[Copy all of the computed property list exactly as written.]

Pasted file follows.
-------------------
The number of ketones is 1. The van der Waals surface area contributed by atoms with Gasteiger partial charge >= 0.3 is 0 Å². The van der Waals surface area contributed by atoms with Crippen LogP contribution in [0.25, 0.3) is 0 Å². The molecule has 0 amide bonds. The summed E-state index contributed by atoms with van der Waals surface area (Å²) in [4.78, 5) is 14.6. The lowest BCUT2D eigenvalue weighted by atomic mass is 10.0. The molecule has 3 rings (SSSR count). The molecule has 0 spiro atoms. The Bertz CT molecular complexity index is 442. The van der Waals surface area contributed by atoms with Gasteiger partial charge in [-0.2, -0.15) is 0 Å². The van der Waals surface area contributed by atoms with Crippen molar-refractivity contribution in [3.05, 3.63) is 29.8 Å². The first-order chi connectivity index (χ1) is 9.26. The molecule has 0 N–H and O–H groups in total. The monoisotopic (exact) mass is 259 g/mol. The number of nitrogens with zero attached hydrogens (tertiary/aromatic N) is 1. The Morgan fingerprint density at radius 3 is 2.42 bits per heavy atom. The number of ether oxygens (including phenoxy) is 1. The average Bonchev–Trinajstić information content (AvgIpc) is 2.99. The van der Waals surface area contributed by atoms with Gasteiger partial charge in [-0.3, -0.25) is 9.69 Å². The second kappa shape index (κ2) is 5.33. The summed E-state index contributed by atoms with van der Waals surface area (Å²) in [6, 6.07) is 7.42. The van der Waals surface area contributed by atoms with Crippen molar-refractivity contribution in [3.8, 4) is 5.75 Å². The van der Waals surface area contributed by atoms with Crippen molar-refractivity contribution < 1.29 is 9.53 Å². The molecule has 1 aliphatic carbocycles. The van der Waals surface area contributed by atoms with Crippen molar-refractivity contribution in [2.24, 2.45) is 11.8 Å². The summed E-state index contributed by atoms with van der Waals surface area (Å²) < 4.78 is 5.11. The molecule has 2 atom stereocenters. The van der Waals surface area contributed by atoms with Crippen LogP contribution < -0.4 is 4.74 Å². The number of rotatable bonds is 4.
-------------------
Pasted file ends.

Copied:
The number of ketones is 1. The van der Waals surface area contributed by atoms with Gasteiger partial charge >= 0.3 is 0 Å². The van der Waals surface area contributed by atoms with Crippen LogP contribution in [0.25, 0.3) is 0 Å². The molecule has 0 amide bonds. The summed E-state index contributed by atoms with van der Waals surface area (Å²) in [4.78, 5) is 14.6. The lowest BCUT2D eigenvalue weighted by atomic mass is 10.0. The molecule has 3 rings (SSSR count). The molecule has 0 spiro atoms. The Bertz CT molecular complexity index is 442. The van der Waals surface area contributed by atoms with Gasteiger partial charge in [-0.2, -0.15) is 0 Å². The van der Waals surface area contributed by atoms with Crippen molar-refractivity contribution in [3.05, 3.63) is 29.8 Å². The first-order chi connectivity index (χ1) is 9.26. The molecule has 0 N–H and O–H groups in total. The monoisotopic (exact) mass is 259 g/mol. The number of nitrogens with zero attached hydrogens (tertiary/aromatic N) is 1. The Morgan fingerprint density at radius 3 is 2.42 bits per heavy atom. The number of ether oxygens (including phenoxy) is 1. The average Bonchev–Trinajstić information content (AvgIpc) is 2.99. The van der Waals surface area contributed by atoms with Gasteiger partial charge in [-0.3, -0.25) is 9.69 Å². The second kappa shape index (κ2) is 5.33. The summed E-state index contributed by atoms with van der Waals surface area (Å²) in [6, 6.07) is 7.42. The van der Waals surface area contributed by atoms with Crippen molar-refractivity contribution in [3.8, 4) is 5.75 Å². The van der Waals surface area contributed by atoms with Crippen molar-refractivity contribution < 1.29 is 9.53 Å². The molecule has 1 aliphatic carbocycles. The van der Waals surface area contributed by atoms with Crippen molar-refractivity contribution in [2.24, 2.45) is 11.8 Å². The summed E-state index contributed by atoms with van der Waals surface area (Å²) < 4.78 is 5.11. The molecule has 2 atom stereocenters. The van der Waals surface area contributed by atoms with Crippen LogP contribution < -0.4 is 4.74 Å². The number of rotatable bonds is 4.